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countries that expelled the russian diplomats who will also be expelled from russia but mr lavrov said that russia will not only provide a so-called to mirror response to west steps but even more than vent that means the kremlin actually will continue fighting with the west without rules old with its own rules and the diplomatic boycott will not stop it so what measures could come next for the b.b.c. bureau in moscow may also be shoot down our d.w.b. role here in moscow it could be declared for an edge and we don't want to hope for that but theoretically that's even possible after all they know that the germany has expelled for russian diplomats as well syria tickell it would also be possible to glow through the go to institute the german cultural institution which has several branches in russia or the institute hansei the french culture institution yeah there are so many options right now for the russians and at the heart of this of course are the these allegations of a chemical weapons attack on british soil that was conducted or at least known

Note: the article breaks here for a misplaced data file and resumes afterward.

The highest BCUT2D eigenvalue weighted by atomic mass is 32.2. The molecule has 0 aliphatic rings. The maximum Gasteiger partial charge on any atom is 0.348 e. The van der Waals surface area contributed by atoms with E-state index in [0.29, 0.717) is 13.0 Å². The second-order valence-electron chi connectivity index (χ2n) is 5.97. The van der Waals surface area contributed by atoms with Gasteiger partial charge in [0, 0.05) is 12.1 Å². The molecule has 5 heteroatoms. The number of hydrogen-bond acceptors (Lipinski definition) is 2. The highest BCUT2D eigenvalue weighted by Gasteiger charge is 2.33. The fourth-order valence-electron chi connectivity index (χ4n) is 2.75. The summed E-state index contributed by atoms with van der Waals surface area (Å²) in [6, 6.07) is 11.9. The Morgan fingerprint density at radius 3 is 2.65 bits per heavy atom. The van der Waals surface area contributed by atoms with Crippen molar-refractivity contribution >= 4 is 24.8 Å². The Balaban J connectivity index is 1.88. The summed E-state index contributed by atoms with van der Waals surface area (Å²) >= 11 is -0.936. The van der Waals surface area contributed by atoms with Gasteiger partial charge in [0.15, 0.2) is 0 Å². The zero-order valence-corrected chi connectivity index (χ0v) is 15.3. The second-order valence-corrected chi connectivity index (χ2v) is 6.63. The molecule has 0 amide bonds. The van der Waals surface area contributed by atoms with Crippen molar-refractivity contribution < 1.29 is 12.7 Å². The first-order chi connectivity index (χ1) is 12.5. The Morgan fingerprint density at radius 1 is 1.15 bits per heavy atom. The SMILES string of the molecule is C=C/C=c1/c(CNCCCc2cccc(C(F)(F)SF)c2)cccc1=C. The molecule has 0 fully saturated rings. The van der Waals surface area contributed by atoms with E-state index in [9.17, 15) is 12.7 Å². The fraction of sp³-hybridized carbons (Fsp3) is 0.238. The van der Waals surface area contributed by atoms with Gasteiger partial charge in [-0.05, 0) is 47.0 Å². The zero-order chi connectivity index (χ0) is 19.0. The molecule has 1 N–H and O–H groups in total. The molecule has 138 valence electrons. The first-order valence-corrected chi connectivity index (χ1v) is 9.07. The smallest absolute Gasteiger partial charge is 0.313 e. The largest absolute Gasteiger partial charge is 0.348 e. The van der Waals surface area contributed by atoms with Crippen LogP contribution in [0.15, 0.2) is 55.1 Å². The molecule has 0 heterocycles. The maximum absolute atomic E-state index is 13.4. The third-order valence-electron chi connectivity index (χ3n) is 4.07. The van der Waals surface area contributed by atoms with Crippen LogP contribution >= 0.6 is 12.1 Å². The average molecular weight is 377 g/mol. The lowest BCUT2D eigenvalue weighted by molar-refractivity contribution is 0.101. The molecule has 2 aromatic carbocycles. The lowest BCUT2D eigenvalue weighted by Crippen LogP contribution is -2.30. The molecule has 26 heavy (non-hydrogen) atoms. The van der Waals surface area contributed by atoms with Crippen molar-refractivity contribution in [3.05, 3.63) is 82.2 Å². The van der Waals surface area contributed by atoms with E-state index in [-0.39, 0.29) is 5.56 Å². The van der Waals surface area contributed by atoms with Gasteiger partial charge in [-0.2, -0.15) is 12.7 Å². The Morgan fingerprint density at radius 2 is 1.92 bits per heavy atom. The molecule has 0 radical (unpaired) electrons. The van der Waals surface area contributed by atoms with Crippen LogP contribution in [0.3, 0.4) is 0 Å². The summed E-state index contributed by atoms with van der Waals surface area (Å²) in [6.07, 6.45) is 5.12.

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about by the kremlin what is the kremlin doing to shed light on this very and prove that britain is wrong. well russia wants to see effects of that as long as there are no facts on the table that clearly show the russian guilty nobody should be accused russian but so far russia hasn't provided any evidence that it wasn't involved usually the presumption of innocence applies in this case however many speak about that the guilty presumption too many things indicate that russia might be involved is to possible isn't the russian newspaper video misty has recently even published a whole list of cases in which russian spies were killed abroad by russia this list begins in nineteen twenty seven that it's an implication if you get as a go london was just one of many other cases in history but once again brant from